Gizmodo looks like they're the last publication to show up at the file-a-FOIA-request-to-see-bin-Laden's-body party, but it's interesting to see how the Pentagon maintains that they really don't have any pictures or videos or anything of the terrorist's burial at sea. This isn't the first time the Pentagon's brushed off a FOIA request related to bin Laden's death. We counted eight organizations who'd filed requests back in May, all of whom received responses similar to the one that Gizmodo posted on Thursday afternoon. Politico was one of them and their government transparency guru Josh Gerstein explains that just because the Pentagon doesn't have the photos, doesn't mean the photos don't exist. Gerstein wrote in September:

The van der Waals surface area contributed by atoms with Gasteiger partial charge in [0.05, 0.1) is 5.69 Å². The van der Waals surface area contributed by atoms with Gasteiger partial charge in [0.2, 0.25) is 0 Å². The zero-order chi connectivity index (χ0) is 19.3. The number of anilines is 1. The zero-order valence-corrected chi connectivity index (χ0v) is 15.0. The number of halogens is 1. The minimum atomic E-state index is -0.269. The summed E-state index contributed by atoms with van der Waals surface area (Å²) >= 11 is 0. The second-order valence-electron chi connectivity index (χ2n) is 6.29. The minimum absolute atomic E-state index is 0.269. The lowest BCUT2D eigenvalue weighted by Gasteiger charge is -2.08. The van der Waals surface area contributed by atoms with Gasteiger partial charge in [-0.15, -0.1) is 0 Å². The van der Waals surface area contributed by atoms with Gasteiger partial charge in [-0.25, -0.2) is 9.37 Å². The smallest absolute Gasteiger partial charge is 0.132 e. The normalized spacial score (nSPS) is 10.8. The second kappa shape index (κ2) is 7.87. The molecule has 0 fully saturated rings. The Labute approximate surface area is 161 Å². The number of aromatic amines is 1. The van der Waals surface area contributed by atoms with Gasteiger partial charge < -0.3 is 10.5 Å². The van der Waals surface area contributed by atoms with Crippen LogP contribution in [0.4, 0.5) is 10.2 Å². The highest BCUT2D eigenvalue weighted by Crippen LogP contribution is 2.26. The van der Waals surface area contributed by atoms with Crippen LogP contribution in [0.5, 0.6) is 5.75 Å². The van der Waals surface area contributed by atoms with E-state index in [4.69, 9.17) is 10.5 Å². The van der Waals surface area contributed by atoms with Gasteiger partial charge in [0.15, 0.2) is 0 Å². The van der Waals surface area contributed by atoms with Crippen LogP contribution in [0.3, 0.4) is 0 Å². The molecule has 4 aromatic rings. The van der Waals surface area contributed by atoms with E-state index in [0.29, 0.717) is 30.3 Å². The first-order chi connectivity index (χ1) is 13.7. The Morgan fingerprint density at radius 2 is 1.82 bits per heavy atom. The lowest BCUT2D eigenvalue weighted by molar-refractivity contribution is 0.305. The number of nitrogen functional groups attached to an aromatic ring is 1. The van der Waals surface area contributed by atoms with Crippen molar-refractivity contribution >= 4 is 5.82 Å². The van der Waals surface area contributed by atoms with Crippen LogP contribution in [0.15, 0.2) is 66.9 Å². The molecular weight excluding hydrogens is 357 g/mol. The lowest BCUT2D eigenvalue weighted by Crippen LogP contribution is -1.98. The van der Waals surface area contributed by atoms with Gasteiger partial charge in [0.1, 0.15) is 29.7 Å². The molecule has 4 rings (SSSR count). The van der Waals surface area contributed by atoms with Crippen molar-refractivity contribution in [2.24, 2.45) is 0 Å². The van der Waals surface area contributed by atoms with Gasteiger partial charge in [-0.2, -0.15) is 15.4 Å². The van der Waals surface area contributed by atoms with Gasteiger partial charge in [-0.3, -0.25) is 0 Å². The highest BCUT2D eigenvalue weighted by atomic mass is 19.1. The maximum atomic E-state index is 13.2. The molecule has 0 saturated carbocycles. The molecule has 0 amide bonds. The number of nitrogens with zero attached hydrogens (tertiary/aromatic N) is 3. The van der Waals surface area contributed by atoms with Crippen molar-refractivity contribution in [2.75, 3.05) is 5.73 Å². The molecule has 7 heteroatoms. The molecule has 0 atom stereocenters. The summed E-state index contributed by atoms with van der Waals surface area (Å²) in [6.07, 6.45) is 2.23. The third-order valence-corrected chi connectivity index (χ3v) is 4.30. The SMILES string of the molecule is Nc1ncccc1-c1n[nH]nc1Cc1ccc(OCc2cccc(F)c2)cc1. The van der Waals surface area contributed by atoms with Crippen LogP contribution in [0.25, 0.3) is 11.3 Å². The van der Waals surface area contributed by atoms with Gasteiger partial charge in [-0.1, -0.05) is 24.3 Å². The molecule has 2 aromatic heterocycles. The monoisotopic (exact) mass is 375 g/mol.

The government filings claim that the Defense Department found no imagery responsive to the requests. Sources previously told POLITICO that at least some of the images were on a secure, classified interagency network accessible to individuals at various agencies. The new court filings don't make clear who took the photos and video. If they were in posession of military personnel at the time the FOIA requests were made or thereafter, some of the arguments for disclosure could be strengthened. However, it's also possible that the courts may accept that the entire operation is an intelligence activity that the CIA is entitled to keep secret or disclose as it sees fit.
In case you were wondering, this is what a FOIA denial looks like:
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